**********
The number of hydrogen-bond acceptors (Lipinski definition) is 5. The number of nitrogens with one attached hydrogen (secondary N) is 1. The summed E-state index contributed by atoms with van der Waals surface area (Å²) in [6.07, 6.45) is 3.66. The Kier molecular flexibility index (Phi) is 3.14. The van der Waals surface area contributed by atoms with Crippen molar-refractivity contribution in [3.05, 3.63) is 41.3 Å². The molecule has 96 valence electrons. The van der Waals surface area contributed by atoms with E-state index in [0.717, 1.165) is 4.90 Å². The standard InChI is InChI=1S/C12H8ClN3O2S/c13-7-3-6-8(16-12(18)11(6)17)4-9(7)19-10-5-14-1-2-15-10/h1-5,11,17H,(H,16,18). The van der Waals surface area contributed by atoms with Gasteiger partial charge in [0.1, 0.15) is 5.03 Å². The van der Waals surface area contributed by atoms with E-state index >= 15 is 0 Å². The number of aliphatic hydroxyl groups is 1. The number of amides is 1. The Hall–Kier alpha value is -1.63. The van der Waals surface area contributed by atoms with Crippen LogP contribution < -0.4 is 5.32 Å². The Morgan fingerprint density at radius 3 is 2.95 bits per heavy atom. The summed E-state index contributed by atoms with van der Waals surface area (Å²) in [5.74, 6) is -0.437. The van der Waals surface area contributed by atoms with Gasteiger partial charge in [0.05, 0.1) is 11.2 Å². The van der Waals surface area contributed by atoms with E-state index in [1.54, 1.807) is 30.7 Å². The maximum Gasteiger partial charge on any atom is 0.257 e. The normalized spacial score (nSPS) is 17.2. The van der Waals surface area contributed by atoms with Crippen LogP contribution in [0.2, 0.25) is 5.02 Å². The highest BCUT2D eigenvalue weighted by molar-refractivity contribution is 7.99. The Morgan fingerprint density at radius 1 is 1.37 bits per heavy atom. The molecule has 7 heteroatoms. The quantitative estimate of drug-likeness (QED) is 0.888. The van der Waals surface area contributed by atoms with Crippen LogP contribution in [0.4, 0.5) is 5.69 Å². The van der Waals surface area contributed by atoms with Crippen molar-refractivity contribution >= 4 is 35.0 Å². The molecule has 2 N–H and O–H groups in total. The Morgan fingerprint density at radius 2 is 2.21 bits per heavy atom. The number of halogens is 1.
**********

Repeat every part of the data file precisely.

The number of hydrogen-bond acceptors (Lipinski definition) is 5. The number of nitrogens with one attached hydrogen (secondary N) is 1. The summed E-state index contributed by atoms with van der Waals surface area (Å²) in [6.07, 6.45) is 3.66. The Kier molecular flexibility index (Phi) is 3.14. The van der Waals surface area contributed by atoms with Crippen molar-refractivity contribution in [3.05, 3.63) is 41.3 Å². The molecule has 96 valence electrons. The van der Waals surface area contributed by atoms with E-state index in [0.717, 1.165) is 4.90 Å². The standard InChI is InChI=1S/C12H8ClN3O2S/c13-7-3-6-8(16-12(18)11(6)17)4-9(7)19-10-5-14-1-2-15-10/h1-5,11,17H,(H,16,18). The van der Waals surface area contributed by atoms with Gasteiger partial charge in [0.1, 0.15) is 5.03 Å². The van der Waals surface area contributed by atoms with E-state index >= 15 is 0 Å². The number of aliphatic hydroxyl groups is 1. The number of amides is 1. The Hall–Kier alpha value is -1.63. The van der Waals surface area contributed by atoms with Crippen LogP contribution < -0.4 is 5.32 Å². The Morgan fingerprint density at radius 3 is 2.95 bits per heavy atom. The summed E-state index contributed by atoms with van der Waals surface area (Å²) in [5.74, 6) is -0.437. The van der Waals surface area contributed by atoms with Gasteiger partial charge in [0.05, 0.1) is 11.2 Å². The van der Waals surface area contributed by atoms with E-state index in [1.54, 1.807) is 30.7 Å². The maximum Gasteiger partial charge on any atom is 0.257 e. The normalized spacial score (nSPS) is 17.2. The van der Waals surface area contributed by atoms with Crippen LogP contribution in [0.2, 0.25) is 5.02 Å². The highest BCUT2D eigenvalue weighted by molar-refractivity contribution is 7.99. The Morgan fingerprint density at radius 1 is 1.37 bits per heavy atom. The molecule has 7 heteroatoms. The quantitative estimate of drug-likeness (QED) is 0.888. The van der Waals surface area contributed by atoms with Crippen LogP contribution in [0.4, 0.5) is 5.69 Å². The van der Waals surface area contributed by atoms with Crippen molar-refractivity contribution >= 4 is 35.0 Å². The molecule has 2 N–H and O–H groups in total. The Morgan fingerprint density at radius 2 is 2.21 bits per heavy atom. The number of halogens is 1.